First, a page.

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Weather Emergencies

Weather can change very rapidly and create unexpected situations for boat operators. Even meteorologists have trouble predicting rapid weather changes. You should always monitor weather developments. One way is to tune a VHF radio to the frequencies listed at the end of this chapter. Many VHF radios have a separate indicator or button to access weather channels.

Severe weather

You should always monitor weather developments.

What To Do If Caught in Severe Weather

Prepare the boat to handle severe weather.

  • Slow down, but keep enough power to maintain headway and steering.
  • Close all hatches, windows, and doors to reduce the chance of swamping.
  • Stow any unnecessary gear.
  • Turn on your boat's navigation lights. If there is fog, sound your fog horn.
  • Keep bilges free of water. Be prepared to remove water by bailing.
  • If there is lightning, disconnect all electrical equipment. Stay as clear of metal objects as possible.

Prepare your passengers for severe weather.

  • Have everyone put on a USCG–approved life jacket (PFD). If passengers are already wearing their life jackets, make sure they are secured properly.
  • Have your passengers sit on the vessel floor close to the centerline for their safety and to make the boat more stable.

Decide whether to go to shore or ride out the storm.

  • If possible, head for the nearest shore that is safe to approach. If already caught in a storm, it may be best to ride it out in open water rather than try to approach the shore in heavy wind and waves.
  • Head the bow into the waves at a 45-degree angle. PWCs should head directly into the waves.
  • If the engine stops, drop a "sea anchor" on a line off the bow to keep the bow headed into the wind and reduce drifting while you ride out the storm. In an emergency, a bucket will work as a sea anchor.
  • If the sea anchor is not sufficient, anchor using your conventional anchor to prevent your boat from drifting into dangerous areas.

Tsunamis

Washington State is on the Pacific "rim of fire," which is the main generator of seismic events that can create tsunamis. Tsunamis can cause rapid changes in the water, including water levels and unpredictable currents, especially in harbors and entrance channels.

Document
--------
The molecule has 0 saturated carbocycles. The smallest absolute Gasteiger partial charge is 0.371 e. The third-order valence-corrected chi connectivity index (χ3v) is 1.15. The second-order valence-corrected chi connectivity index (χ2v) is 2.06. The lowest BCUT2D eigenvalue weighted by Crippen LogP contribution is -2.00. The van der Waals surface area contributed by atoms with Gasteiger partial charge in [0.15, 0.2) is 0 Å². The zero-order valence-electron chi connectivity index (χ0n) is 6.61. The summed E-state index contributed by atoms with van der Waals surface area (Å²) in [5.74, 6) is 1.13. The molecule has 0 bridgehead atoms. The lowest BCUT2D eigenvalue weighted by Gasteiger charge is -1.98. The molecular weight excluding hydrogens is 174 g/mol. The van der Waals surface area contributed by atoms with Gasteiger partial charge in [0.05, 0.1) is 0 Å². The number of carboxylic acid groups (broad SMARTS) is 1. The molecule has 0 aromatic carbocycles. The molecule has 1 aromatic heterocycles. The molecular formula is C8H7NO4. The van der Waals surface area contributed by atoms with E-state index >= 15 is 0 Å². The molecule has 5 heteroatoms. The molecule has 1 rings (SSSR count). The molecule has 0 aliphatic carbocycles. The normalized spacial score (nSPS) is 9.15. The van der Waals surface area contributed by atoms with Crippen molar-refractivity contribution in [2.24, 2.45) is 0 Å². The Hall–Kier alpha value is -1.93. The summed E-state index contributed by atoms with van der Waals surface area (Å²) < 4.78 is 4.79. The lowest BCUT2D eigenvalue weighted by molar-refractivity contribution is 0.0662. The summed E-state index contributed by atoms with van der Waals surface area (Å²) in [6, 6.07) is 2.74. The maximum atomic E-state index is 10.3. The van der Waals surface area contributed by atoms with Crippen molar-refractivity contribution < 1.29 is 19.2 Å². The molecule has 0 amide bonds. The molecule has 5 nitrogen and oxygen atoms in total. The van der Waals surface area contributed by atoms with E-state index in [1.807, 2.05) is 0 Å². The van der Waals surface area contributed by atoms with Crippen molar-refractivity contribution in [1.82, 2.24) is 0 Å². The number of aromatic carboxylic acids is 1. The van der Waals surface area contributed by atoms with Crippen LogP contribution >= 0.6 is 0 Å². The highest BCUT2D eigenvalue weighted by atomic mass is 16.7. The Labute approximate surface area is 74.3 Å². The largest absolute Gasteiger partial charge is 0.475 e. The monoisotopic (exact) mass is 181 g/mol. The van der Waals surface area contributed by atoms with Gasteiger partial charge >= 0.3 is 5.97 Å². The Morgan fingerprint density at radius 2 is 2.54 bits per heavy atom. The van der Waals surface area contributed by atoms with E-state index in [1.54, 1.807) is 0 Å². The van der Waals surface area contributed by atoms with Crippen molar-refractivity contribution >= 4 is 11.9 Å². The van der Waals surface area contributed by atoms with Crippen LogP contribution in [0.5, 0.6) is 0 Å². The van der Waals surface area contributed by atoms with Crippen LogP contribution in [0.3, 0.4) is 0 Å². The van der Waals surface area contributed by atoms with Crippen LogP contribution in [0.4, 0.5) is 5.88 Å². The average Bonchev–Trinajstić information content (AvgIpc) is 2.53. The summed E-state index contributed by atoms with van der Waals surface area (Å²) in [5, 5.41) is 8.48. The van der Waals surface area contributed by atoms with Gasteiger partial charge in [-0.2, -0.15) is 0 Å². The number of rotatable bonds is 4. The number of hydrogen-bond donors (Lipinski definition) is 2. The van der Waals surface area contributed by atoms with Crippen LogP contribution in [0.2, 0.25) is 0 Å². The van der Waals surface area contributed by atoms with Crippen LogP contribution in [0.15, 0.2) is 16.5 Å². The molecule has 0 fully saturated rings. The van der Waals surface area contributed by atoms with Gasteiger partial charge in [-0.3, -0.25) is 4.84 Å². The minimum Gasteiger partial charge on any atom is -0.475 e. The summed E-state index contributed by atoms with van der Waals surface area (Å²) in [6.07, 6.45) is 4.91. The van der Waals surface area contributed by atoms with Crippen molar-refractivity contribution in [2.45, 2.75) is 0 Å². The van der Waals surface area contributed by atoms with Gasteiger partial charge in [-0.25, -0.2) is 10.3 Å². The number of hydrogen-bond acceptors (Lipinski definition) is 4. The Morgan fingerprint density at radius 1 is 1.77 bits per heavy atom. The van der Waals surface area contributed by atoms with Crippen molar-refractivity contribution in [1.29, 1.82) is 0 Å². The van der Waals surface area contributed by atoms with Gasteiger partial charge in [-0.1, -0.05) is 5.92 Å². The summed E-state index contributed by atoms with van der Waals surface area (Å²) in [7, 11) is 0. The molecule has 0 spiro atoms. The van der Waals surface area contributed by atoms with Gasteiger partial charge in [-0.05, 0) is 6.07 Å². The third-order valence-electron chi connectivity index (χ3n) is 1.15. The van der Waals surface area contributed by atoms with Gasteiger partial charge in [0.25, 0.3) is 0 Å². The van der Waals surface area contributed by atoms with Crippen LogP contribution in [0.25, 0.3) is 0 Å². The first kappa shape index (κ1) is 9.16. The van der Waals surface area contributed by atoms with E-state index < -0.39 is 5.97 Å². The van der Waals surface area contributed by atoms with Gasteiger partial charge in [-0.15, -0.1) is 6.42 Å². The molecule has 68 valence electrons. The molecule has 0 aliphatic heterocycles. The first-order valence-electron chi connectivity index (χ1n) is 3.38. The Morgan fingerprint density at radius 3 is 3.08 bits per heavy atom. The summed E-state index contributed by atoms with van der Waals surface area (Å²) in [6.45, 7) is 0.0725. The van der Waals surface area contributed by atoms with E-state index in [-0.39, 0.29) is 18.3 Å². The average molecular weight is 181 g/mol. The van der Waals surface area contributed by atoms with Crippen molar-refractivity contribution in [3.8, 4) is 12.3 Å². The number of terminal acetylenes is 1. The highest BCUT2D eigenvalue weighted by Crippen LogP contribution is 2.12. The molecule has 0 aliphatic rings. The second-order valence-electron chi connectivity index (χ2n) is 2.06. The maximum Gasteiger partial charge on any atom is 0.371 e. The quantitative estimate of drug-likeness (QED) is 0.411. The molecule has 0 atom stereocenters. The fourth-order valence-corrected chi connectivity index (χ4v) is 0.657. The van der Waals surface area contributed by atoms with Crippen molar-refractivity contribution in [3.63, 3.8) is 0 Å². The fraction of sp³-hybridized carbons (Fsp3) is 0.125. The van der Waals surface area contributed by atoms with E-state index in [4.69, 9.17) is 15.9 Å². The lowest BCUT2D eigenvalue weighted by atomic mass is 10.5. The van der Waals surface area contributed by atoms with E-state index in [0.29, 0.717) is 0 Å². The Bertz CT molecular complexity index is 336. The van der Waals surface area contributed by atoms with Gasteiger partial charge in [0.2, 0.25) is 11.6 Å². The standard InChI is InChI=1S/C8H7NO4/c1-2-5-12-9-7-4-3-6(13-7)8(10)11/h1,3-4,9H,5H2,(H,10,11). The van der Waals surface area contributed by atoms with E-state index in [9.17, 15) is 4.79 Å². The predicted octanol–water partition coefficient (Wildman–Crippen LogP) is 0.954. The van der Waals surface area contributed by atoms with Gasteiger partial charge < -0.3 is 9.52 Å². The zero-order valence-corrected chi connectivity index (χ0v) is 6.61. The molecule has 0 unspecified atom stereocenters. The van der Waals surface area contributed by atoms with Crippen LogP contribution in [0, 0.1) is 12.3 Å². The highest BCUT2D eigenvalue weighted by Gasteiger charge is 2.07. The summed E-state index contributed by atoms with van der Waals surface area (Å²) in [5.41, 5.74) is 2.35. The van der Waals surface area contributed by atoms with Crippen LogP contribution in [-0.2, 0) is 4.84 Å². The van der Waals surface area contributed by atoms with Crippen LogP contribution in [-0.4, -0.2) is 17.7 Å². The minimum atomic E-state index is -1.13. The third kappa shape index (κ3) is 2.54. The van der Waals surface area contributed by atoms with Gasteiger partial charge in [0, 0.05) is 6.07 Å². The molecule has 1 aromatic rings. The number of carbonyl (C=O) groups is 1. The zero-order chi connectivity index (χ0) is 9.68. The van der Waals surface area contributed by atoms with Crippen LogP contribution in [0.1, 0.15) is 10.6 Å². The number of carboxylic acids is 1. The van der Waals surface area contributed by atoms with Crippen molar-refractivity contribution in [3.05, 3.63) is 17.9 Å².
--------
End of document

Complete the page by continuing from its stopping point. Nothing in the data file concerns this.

It is important for boaters in coastal areas, including the Puget Sound, to know what to do if they are on their boat when a tsunami strikes.

Vessel operators should plan evacuation procedures for moving docked or moored vessels and for removing belongings from vessels, including insurance and ownership papers.

In the event of a tsunami warning:

Boaters should consider the following actions.

  • If in deep water (600 feet or greater), stay at sea.
  • If time allows, move trailered vessels to an area outside of the evacuation zone.
  • If a vessel is in shallow water or a harbor and if time and weather conditions allow it, move the vessel to deep water (at least 600 to 1,200 feet deep).
  • Once a vessel is taken out to sea, it should not return until an "All Clear" has been issued by the Civil Defense Agency.
  • VHF-FM Channel 22 should be monitored for up-to-date information and "All Clear" notifications.
  • Vessel operators in the Puget Sound or the Lower Columbia River should anticipate heavy commercial traffic heading seaward.
  • If time does not allow moving a docked or moored vessel to deeper water, the best strategy is to leave the vessel and follow local tsunami evacuation route procedures.

VHF Frequencies Broadcasting NOAA Weather Reports

VHF Frequencies
162.400 MHz 162.425 MHz 162.450 MHz 162.475 MHz
162.500 MHz 162.525 MHz 162.550 MHz  

These are the most commonly used VHF channels on United States waters.

Channel 6

Intership safety communications.

Channel 9

Communications between vessels (commercial and recreational), and ship to coast (calling channel in designated USCG Districts).

Channel 13

Navigational use by commercial, military, and recreational vessels at bridges, locks, and harbors.

Channel 16

Distress and safety calls to U.S. Coast Guard and others, and to initiate calls to other vessels; often called the "hailing" channel. (Some regions use other channels as the hailing channel.) When hailing, contact the other vessel, quickly agree to another channel, and then switch to that channel to continue conversation.

Channel 22

Communications between the U.S. Coast Guard and the maritime public, both recreational and commercial. Severe weather warnings, hazards to navigation, and other safety warnings are broadcast on this channel.

Channels 24—28

Public telephone calls (to marine operator).

Channels 68, 69, and 72

Recreational vessel radio channels and ship to coast.

Channel 70

Digital selective calling "alert channel."

Severe weather

Use Channel 16 for distress and safety calls to the U.S. Coast Guard and others.